Pruden’s newest plan would trim 10 minutes from school day

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By Sam Hickman

 Brunswick County School Superintendent Edward Pruden presented board of education members a modification to his original proposal for school start times in 2014-2015 during the board’s finance committee meeting Tuesday, April 15.

Pruden asked the board to consider reversing the existing schedule, which would then require elementary students to arrive first and secondary students to arrive later in the morning.  

His modified recommendation refines the actual school start and ending times, reducing the school day for all students in Brunswick County by 10 minutes.  

The modification was based on a request by board chairman John Thompson for the system to investigate the instructional and policy implications of a slight reduction to the school day.

Results of that research showed the 10-minute reduction to the school day will still allow Brunswick County to comply with state calendar law and course credit requirements. 

“This reduction would provide 1,050 instructional hours and a 25-hour make-up cushion to the required 1,025 instructional hour state requirement,” Pruden wrote in a memo to the board. “Our current school day provides 1,080 instructional hours.”

Most notable in the revised recommendation is the high school schedule, which ends the school day at 3:30 p.m., the same as the school district in neighboring New Hanover County. The proposed end time is designed to alleviate concerns about student participation in athletics, extracurricular activities or those who work after school.

If the board chooses to accept Pruden's recommendation, elementary school days would begin at 7:35 a.m. and last until 2:25 p.m. Middle school days would begin at 8:50 a.m. and last until 3:40 p.m. High school days would begin at 8:40 a.m. and end at 3:30 p.m.

Pruden has said that the proposal to change the schedule arose from teacher and parent complaints about younger students suffering fatigue later in the day.

While Pruden has received several comments from parents in support of his proposed changes, other parents aren’t as excited.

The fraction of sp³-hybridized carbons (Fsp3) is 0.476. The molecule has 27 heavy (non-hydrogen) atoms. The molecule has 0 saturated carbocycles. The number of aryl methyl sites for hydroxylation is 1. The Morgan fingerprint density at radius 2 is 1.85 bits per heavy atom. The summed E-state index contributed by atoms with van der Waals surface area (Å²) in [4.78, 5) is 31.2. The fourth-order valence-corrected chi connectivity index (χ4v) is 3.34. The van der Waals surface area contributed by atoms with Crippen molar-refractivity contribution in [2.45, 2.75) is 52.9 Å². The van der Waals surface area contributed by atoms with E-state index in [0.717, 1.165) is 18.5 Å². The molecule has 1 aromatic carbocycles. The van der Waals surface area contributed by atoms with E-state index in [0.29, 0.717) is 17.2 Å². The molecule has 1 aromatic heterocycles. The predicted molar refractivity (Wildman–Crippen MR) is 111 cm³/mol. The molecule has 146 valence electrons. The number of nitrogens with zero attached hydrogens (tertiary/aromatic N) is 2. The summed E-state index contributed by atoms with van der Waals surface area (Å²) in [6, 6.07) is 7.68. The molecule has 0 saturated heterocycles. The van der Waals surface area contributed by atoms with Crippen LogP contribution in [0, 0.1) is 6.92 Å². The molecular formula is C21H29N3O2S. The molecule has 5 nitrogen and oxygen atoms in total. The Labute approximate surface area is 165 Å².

Amber Whitener Callison, who has a son at Shallotte Middle School and two daughters at Union Elementary School, said the proposed start times would create major complications for her family.

“I will have a big issue with school times if they change it to elementary starting early again,” she said. “That leaves little kids that ride the bus getting on when it is still dark out. Also, (my son) is my sitter when I have to go to work. He gets home before I have to leave, but if they change it, he will not.

“Some older kids have to watch younger ones and it won’t work out if the younger ones get home first. I know some days when (my son) gets on the bus, it is still dark, and that is very dangerous for elementary kids.”

Callison said her students do not suffer from fatigue late in the day as Pruden indicated.

“They are fine,” she said. “They don’t have as much homework as the older ones do. Older kids have jobs, sports, etc.”

Other parents agreed.

“They really need to go back to the traditional schedule,” parent Crystal Davis Bowen wrote in a Facebook post. “Parents’ jobs work better with that, after-school activities work better with it and (it works better) for families with more than one child.”

A Facebook group, Parents and Students Against Brunswick County Schools Staggered Schedules, has more than 265 members. The parents have corresponded with school board members Catherine Cooke and Bud Thorsen, according to the group page.